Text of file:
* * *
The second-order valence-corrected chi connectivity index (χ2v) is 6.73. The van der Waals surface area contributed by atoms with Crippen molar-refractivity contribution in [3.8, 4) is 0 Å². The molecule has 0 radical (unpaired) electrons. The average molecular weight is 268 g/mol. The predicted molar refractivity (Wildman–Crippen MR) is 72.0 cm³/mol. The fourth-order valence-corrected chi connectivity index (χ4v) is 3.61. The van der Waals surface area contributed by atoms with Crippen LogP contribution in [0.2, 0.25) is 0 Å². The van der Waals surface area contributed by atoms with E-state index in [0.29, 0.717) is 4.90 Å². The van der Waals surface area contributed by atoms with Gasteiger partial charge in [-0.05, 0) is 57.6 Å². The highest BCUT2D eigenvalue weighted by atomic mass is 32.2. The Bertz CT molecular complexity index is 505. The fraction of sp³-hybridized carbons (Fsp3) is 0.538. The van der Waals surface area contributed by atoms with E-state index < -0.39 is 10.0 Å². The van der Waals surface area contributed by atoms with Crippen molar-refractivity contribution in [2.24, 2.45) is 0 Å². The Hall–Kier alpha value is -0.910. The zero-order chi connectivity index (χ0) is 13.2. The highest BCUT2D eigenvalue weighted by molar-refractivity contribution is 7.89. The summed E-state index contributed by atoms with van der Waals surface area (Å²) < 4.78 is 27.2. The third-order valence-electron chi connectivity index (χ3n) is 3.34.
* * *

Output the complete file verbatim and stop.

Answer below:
The second-order valence-corrected chi connectivity index (χ2v) is 6.73. The van der Waals surface area contributed by atoms with Crippen molar-refractivity contribution in [3.8, 4) is 0 Å². The molecule has 0 radical (unpaired) electrons. The average molecular weight is 268 g/mol. The predicted molar refractivity (Wildman–Crippen MR) is 72.0 cm³/mol. The fourth-order valence-corrected chi connectivity index (χ4v) is 3.61. The van der Waals surface area contributed by atoms with Crippen LogP contribution in [0.2, 0.25) is 0 Å². The van der Waals surface area contributed by atoms with E-state index in [0.29, 0.717) is 4.90 Å². The van der Waals surface area contributed by atoms with Gasteiger partial charge in [-0.05, 0) is 57.6 Å². The highest BCUT2D eigenvalue weighted by atomic mass is 32.2. The Bertz CT molecular complexity index is 505. The fraction of sp³-hybridized carbons (Fsp3) is 0.538. The van der Waals surface area contributed by atoms with E-state index < -0.39 is 10.0 Å². The van der Waals surface area contributed by atoms with Crippen molar-refractivity contribution in [2.24, 2.45) is 0 Å². The Hall–Kier alpha value is -0.910. The zero-order chi connectivity index (χ0) is 13.2. The highest BCUT2D eigenvalue weighted by molar-refractivity contribution is 7.89. The summed E-state index contributed by atoms with van der Waals surface area (Å²) < 4.78 is 27.2. The third-order valence-electron chi connectivity index (χ3n) is 3.34.